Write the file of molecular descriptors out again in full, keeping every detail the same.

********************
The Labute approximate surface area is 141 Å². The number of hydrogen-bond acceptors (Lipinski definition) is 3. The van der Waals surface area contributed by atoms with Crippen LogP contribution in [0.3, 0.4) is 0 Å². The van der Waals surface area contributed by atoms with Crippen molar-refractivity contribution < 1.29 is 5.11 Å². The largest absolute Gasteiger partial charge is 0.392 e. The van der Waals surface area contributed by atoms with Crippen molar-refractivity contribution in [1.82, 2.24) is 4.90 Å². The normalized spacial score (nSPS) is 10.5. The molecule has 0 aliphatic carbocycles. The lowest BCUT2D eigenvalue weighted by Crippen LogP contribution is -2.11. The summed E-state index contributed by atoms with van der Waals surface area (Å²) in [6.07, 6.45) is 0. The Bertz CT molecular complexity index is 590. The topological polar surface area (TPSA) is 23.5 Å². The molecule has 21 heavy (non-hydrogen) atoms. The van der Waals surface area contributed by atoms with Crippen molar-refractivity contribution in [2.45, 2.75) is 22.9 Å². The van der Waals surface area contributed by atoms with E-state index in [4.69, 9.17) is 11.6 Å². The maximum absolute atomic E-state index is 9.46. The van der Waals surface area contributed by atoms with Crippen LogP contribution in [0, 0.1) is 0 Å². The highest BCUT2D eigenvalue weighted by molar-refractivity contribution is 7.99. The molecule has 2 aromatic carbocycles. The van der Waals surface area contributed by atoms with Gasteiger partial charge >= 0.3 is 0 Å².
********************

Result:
The Labute approximate surface area is 141 Å². The number of hydrogen-bond acceptors (Lipinski definition) is 3. The van der Waals surface area contributed by atoms with Crippen LogP contribution in [0.3, 0.4) is 0 Å². The van der Waals surface area contributed by atoms with Crippen molar-refractivity contribution < 1.29 is 5.11 Å². The largest absolute Gasteiger partial charge is 0.392 e. The van der Waals surface area contributed by atoms with Crippen molar-refractivity contribution in [1.82, 2.24) is 4.90 Å². The normalized spacial score (nSPS) is 10.5. The molecule has 0 aliphatic carbocycles. The lowest BCUT2D eigenvalue weighted by Crippen LogP contribution is -2.11. The summed E-state index contributed by atoms with van der Waals surface area (Å²) in [6.07, 6.45) is 0. The Bertz CT molecular complexity index is 590. The topological polar surface area (TPSA) is 23.5 Å². The molecule has 21 heavy (non-hydrogen) atoms. The van der Waals surface area contributed by atoms with Crippen molar-refractivity contribution in [2.45, 2.75) is 22.9 Å². The van der Waals surface area contributed by atoms with E-state index in [4.69, 9.17) is 11.6 Å². The maximum absolute atomic E-state index is 9.46. The van der Waals surface area contributed by atoms with Crippen LogP contribution in [0, 0.1) is 0 Å². The highest BCUT2D eigenvalue weighted by molar-refractivity contribution is 7.99. The molecule has 2 aromatic carbocycles. The van der Waals surface area contributed by atoms with Gasteiger partial charge >= 0.3 is 0 Å².